Many climate change adaptation efforts in Thailand, Lebel (2010) suggested, are still limited to small, localized, or regional projects run by civil society groups. More recently several larger and longer-term (five year) coastal-focused climate change adaptation projects have emerged that bridge international donors with Thai civil society organizations and government agencies. These projects include the Rockefeller Foundation’s Asian Cities Climate Change Resilience Network (ACCCRN), the Increase National Capacity for Climate Change Adaptation for Coastal Communities (INCA) program of the UNDP and Thai Red Cross Society, the Building Coastal Resilience to Reduce the Impact of Climate Change (BCR) initiative by Sustainable Development Foundation (SDF) and the International Union for the Conservation of Nature (IUCN), and the Building Coastal Community Resilience to Reduce Climate Impact (BCRCC) run by Raks Thai with CARE Deutschland (Tepa et al. 2011). These projects all focus on understanding climate change impacts and using participatory processes to adapt coastal cities and communities. However, they are still somewhat limited in scale, and none of them were, at the time of the study, actively engaged in work in the region under discussion.
DISCUSSION AND RECOMMENDATIONS
The analytical approach and methods we used to examine adaptive capacity were useful for understanding how communities are responding to the multiple social, environmental, and climatic changes that are occurring (Bennett et al. 2014a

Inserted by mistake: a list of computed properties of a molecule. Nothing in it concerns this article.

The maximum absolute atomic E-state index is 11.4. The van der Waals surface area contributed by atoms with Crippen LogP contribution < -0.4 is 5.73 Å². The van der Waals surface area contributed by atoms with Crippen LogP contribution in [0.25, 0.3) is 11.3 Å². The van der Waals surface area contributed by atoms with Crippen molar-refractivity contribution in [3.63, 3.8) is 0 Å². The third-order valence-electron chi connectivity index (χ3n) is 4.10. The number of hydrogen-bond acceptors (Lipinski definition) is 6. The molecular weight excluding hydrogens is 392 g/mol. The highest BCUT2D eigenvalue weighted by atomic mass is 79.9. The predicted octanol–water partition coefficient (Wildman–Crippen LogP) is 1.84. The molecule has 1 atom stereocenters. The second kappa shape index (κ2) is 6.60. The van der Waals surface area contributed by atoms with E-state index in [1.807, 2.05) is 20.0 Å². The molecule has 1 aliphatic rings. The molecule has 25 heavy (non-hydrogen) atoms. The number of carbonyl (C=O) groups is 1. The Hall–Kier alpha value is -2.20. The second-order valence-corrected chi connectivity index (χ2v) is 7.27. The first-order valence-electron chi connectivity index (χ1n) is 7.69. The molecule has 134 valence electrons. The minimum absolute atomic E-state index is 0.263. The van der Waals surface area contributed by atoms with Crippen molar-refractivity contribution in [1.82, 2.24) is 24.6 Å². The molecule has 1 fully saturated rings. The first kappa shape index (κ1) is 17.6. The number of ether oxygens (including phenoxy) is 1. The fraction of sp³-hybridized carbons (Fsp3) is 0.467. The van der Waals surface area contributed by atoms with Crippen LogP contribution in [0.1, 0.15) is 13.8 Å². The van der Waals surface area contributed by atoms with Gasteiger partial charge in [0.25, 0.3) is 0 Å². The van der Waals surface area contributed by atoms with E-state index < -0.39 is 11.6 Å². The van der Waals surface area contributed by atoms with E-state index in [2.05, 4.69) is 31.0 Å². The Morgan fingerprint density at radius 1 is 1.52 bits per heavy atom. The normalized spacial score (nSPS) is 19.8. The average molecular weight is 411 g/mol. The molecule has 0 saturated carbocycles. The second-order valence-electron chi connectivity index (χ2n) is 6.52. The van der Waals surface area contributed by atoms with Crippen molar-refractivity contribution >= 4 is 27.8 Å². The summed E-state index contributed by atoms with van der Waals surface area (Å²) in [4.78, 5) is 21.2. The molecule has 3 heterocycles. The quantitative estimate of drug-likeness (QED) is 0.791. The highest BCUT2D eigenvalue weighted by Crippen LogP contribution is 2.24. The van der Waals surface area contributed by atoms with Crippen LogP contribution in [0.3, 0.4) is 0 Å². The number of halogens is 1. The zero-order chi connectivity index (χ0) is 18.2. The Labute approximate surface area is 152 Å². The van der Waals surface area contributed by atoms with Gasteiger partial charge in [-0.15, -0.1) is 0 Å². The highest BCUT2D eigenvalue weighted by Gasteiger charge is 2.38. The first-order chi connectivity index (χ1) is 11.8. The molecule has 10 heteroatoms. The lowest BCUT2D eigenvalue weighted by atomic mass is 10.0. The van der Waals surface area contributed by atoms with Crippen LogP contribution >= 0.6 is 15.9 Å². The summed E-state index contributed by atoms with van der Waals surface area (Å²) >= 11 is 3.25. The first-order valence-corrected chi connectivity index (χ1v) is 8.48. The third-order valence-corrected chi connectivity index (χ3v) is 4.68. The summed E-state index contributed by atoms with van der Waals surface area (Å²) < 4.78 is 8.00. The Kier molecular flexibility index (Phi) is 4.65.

). Conceptually, we distinguished between adapting, reacting, and coping. Adapting refers to proactive and anticipatory planning of individual or collective actions based on knowledge or experience of past or anticipated future changes and that will likely result in no regrets or sustainable social-ecological outcomes. Reacting, on the other hand, signifies an unplanned response to an event or change. Coping denotes passively accepting the consequences of a change or event and thus not changing behavior to alter outcomes. Our findings suggested that the study communities on the Andaman coast of Thailand are merely coping with ecological and fisheries declines and change such that many interview and survey participants did not know or felt that nothing could be done about fisheries declines. They are adapting unevenly to economic opportunity as evidenced by the differential dependencies on fisheries and other livelihoods, such as tourism and agriculture. And, they are being seriously buffeted by climate change, but have limited knowledge of its causes or consequences and little has been done to reduce its impacts, suggesting they are largely in reactive mode. What do these findings tell us about marine management and conservation, local development and climate change adaptation policies, programs and localized actions in Thailand, this region, and these communities? This analysis of adaptive capacity points to a number of interventions that might be taken at various scales for addressing shortfalls in adaptive capacity of coastal communities in this region of Thailand and elsewhere.